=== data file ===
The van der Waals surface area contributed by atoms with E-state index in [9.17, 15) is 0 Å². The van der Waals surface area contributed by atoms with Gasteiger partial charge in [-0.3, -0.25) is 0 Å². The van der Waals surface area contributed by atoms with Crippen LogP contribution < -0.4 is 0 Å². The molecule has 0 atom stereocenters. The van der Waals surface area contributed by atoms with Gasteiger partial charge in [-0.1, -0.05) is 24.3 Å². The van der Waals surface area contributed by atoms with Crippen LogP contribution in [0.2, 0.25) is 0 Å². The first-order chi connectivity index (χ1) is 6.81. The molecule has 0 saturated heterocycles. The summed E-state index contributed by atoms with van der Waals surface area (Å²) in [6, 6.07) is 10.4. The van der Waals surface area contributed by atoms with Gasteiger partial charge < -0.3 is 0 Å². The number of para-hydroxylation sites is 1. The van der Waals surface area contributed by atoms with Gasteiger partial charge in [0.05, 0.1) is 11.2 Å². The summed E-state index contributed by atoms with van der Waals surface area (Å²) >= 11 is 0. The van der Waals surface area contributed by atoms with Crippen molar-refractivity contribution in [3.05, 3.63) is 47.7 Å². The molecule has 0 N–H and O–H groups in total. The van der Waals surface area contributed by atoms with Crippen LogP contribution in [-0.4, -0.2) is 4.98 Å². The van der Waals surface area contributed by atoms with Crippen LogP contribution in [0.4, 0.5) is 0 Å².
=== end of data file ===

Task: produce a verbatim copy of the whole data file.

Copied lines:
The van der Waals surface area contributed by atoms with E-state index in [9.17, 15) is 0 Å². The van der Waals surface area contributed by atoms with Gasteiger partial charge in [-0.3, -0.25) is 0 Å². The van der Waals surface area contributed by atoms with Crippen LogP contribution < -0.4 is 0 Å². The molecule has 0 atom stereocenters. The van der Waals surface area contributed by atoms with Gasteiger partial charge in [-0.1, -0.05) is 24.3 Å². The van der Waals surface area contributed by atoms with Crippen LogP contribution in [0.2, 0.25) is 0 Å². The first-order chi connectivity index (χ1) is 6.81. The molecule has 0 saturated heterocycles. The summed E-state index contributed by atoms with van der Waals surface area (Å²) in [6, 6.07) is 10.4. The van der Waals surface area contributed by atoms with Gasteiger partial charge < -0.3 is 0 Å². The number of para-hydroxylation sites is 1. The van der Waals surface area contributed by atoms with Gasteiger partial charge in [0.05, 0.1) is 11.2 Å². The summed E-state index contributed by atoms with van der Waals surface area (Å²) >= 11 is 0. The van der Waals surface area contributed by atoms with Crippen molar-refractivity contribution in [3.05, 3.63) is 47.7 Å². The molecule has 0 N–H and O–H groups in total. The van der Waals surface area contributed by atoms with Crippen LogP contribution in [-0.4, -0.2) is 4.98 Å². The van der Waals surface area contributed by atoms with Crippen LogP contribution in [0.4, 0.5) is 0 Å².